It ought to be routine for Pinellas County commissioners to check whether people they want to appoint to county boards have paid their county taxes. But it isn't, and that is why prominent developer Roger Broderick, who has a host of financial problems and owes delinquent taxes, is sitting on the Pinellas Housing Finance Authority board. Broderick should resign, and the commission should improve its backgrounding procedures.
County commissioners know Broderick. At least some of them ought to recall the criticism leveled at the commission in 2009 after it donated land to him to build a controversial housing development, only to learn later that he hadn't paid his county taxes. Yet the commission appointed Broderick in April to the Housing Finance Authority board, which sells bonds to build affordable housing and help first-time home buyers. If commissioners had checked, they would have found that Broderick owes $90,000 in back taxes and is in foreclosure on some two dozen properties. Broderick told neither the board nor the County Commission about his financial issues.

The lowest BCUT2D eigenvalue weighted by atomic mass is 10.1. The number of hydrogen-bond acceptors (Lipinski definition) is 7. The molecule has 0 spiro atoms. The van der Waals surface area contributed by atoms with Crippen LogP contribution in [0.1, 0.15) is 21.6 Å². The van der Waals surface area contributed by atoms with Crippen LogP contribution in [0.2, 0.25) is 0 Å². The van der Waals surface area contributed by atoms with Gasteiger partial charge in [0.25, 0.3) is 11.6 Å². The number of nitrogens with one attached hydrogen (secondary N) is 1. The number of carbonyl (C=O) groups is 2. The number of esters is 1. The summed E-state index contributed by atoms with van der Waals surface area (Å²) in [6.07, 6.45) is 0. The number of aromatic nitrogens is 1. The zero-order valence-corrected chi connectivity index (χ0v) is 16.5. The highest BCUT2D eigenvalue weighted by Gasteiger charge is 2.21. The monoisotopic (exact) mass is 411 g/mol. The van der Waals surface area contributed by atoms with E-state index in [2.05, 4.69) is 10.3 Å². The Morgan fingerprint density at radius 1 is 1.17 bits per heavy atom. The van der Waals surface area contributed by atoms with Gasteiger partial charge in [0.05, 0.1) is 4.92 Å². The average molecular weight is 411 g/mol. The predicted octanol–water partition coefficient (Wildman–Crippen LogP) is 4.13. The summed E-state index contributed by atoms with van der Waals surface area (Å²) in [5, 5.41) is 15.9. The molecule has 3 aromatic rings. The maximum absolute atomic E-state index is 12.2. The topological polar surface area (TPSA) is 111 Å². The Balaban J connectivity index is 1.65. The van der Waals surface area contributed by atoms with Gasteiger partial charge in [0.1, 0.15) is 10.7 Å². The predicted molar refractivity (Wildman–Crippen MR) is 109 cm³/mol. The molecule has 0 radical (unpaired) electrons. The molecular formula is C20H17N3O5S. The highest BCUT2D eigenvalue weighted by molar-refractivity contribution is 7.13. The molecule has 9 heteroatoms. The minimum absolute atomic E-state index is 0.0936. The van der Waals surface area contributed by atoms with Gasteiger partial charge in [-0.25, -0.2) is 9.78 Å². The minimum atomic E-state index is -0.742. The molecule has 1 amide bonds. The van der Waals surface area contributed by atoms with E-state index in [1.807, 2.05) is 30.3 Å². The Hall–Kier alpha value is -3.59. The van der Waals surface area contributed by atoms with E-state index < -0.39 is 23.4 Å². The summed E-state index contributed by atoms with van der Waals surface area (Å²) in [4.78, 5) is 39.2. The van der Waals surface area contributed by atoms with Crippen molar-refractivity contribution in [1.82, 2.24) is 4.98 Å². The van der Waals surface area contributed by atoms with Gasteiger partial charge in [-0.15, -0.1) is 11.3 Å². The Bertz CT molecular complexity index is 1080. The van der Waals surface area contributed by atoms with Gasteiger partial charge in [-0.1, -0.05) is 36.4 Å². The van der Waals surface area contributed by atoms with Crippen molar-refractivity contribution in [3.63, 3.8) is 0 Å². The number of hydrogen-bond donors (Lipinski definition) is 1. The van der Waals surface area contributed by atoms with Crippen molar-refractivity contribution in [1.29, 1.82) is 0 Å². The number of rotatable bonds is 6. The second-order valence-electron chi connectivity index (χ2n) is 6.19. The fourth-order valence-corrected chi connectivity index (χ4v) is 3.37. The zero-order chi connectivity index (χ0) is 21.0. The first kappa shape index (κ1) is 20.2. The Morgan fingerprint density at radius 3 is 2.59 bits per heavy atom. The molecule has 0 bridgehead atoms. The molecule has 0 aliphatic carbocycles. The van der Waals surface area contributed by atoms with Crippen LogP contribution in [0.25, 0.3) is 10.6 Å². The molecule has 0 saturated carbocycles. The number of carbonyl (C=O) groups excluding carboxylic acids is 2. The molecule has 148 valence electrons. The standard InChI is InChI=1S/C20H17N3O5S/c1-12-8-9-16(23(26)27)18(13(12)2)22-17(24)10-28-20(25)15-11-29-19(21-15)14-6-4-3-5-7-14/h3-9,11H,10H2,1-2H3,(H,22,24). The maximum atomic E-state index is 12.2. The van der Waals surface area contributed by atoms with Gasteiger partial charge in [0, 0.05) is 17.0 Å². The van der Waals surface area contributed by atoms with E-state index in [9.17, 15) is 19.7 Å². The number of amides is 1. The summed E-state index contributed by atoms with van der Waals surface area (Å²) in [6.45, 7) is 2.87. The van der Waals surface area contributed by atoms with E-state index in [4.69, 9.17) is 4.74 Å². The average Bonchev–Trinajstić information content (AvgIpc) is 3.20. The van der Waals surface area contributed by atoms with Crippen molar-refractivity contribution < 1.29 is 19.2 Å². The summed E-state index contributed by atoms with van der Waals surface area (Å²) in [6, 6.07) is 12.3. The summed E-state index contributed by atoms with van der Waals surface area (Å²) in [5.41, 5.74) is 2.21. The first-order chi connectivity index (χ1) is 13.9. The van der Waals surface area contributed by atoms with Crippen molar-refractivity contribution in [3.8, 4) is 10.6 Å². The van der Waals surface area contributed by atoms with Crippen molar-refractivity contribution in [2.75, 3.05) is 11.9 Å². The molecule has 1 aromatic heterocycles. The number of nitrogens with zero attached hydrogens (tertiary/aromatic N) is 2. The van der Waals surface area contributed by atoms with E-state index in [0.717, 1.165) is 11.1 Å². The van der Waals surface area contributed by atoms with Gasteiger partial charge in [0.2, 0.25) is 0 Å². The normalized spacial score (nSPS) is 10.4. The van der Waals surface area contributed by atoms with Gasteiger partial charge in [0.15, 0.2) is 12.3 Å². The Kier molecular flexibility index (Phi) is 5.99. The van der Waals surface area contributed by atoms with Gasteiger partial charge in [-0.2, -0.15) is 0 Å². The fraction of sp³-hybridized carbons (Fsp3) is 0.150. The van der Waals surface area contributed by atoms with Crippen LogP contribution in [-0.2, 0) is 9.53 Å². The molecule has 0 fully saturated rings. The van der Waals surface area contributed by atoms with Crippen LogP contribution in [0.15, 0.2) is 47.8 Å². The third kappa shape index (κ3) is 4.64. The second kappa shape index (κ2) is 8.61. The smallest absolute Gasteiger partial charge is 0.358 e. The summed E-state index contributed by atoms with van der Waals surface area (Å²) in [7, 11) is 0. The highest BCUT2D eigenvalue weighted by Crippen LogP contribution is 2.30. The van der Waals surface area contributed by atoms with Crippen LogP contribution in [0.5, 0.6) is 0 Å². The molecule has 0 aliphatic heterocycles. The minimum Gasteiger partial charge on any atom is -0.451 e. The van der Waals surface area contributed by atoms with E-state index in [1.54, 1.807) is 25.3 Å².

It is essential that appointees have their financial affairs in order if they are going to serve on public boards that make financial decisions. Broderick should step down, and commissioners should step up their vetting of board applicants to avoid future embarrassments.